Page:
MCB 124 Lecture 4 on NMR Fall 2010

MCB 124 Lecture 4 on NMR Fall 2010 - = exp(- hB o /kT) Most...

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Unformatted text preview: = exp(- hB o /kT) Most nuclei "spin" about an axis of rotation in a manner analogous to electron spin*. The spinning nuclear positive charge generates a magnetic dipole. NUCLEAR MAGNETIC RESONANCE (NMR) SPECTROSCOPY Randomly Oriented Nuclear Dipoles E=h Nuclear Dipoles in a Magnetic Field B B 2 Larmor equation N U N L E = hB 0 h = hB The frequency of absorption is dependent on and B o . is a constant for each diff erent kind of nucleus ( 1 H, 2 H, 13 C, 31 P, etc.) The ratio of population of dipoles in the two energy states is given by = .999999 = h = h/2 *Nuclei with both even mass and atomic number, like 12 C, do not spin and give no NMR signal. 1 ~ Nuclei with large (such as 1 H) have higher sensitivity and absorb at higher frequency than nuclei with smaller (such as 13 C, 31 P). = exp(- E/kT) MCB 124: PROTEIN NMR The energy required for a nuclear spin transition is very small, about 1x10-25 Joules. This corresponds to low frequencies in the electromagnetic spectrum. low energy high energy low frequency high frequency UV Visible Infrared M i c r o w a v e s Radiowaves T V X-rays -rays The low energy/frequency of NMR means it is a very insensitive but very "gentle" technique. 10 11 MHz 10 10 MHz 10 8 MHz 10 2 MHz 10 14 MHz Comparison of sensitivity and frequency for diff erent nuclei in a fi xed fi eld B o =11.75T 50 125 202 500 15 N 31 P 1 H 13 C , sensitivity Thus for 1 H, experimental sensitivity = (1)(1)=1 For 13 C experimental sensitivity =(.01)(.01)= 1x10-4 The relative sensitivity is a function of . By convention, the relative sensitivity of 1 H = 1. For 31 P experimental sensitivity =(.05)(1) = 5x10-2 frequency, MHz Experimental sensitivity = (relative sensitivity)(fractional natural abundance) 2 H 77 NMR 2 Nuclear spins are eff ected by their molecular environment in several ways. 1) The surrounding distribution of electrons slightly alters the local magnetic fi eld experi- enced by each nucleus giving rise to chemical shift. Chemical shift is the change in peak position of a nucleus due to its surrounding distribution of electrons. In addition, nuclear spins can interact with one another in two ways. 2) Through intervening chemical bonds. This is a scalar interaction and is termed J coupling or spin-spin coupling. C C H H 3) Through space. This is a dipolar interaction and is termed an NOE interaction. H H 3 The Larmor equation predicts that all nuclei of each isotope would absorb at the same frequency, but this is not the case due to chemical shift. The distribution of electrons around each nucleus produces slightly diff erent magnetic fi elds for each nucleus in a diff erent molecular (chemical) environment....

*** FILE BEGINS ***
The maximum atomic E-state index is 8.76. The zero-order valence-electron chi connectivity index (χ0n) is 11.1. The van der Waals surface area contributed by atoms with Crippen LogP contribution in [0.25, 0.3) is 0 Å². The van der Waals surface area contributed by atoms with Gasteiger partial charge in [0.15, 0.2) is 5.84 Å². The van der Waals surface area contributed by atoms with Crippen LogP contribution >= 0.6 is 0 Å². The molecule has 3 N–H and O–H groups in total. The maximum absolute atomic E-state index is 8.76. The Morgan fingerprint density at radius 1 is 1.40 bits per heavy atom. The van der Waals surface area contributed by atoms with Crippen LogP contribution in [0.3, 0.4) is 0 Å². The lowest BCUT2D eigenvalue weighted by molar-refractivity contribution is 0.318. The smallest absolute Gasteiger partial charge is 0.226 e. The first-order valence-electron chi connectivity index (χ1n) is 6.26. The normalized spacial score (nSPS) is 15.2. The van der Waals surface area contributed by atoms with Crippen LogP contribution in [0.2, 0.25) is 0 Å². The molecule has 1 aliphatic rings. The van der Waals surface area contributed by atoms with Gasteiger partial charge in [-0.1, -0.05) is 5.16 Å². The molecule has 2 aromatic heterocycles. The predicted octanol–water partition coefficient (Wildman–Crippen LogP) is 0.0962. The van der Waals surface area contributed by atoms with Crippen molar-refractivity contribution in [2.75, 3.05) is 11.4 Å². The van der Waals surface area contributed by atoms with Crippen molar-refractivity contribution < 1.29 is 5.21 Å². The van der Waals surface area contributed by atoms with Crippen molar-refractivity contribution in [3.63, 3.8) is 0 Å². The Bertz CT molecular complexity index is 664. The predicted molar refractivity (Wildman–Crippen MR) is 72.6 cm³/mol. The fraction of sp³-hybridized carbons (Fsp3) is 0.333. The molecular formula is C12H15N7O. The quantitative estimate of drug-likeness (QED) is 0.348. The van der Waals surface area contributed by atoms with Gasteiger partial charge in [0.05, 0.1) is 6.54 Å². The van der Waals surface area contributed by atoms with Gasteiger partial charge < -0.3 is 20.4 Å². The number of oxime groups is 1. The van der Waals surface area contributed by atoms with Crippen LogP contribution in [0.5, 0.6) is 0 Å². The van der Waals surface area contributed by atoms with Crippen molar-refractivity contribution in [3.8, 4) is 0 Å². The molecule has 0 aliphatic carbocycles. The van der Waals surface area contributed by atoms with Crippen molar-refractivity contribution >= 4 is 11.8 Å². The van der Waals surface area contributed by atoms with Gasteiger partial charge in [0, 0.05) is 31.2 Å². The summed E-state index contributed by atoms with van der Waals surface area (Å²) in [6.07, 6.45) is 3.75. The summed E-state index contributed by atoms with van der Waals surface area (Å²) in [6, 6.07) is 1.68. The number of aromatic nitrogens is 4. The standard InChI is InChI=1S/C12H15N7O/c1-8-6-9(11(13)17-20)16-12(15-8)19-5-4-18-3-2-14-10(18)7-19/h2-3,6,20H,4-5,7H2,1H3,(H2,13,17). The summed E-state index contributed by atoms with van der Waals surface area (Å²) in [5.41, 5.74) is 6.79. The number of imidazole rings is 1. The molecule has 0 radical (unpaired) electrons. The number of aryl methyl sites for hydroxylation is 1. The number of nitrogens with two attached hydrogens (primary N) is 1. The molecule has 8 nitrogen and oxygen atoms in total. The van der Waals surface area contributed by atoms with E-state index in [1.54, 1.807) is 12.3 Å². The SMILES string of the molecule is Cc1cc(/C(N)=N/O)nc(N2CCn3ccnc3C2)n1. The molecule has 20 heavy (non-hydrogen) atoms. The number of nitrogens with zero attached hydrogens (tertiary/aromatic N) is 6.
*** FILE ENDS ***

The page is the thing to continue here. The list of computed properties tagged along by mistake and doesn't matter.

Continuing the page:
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MCB 124 Lecture 4 on NMR Fall 2010 - = exp(- hB o /kT) Most...

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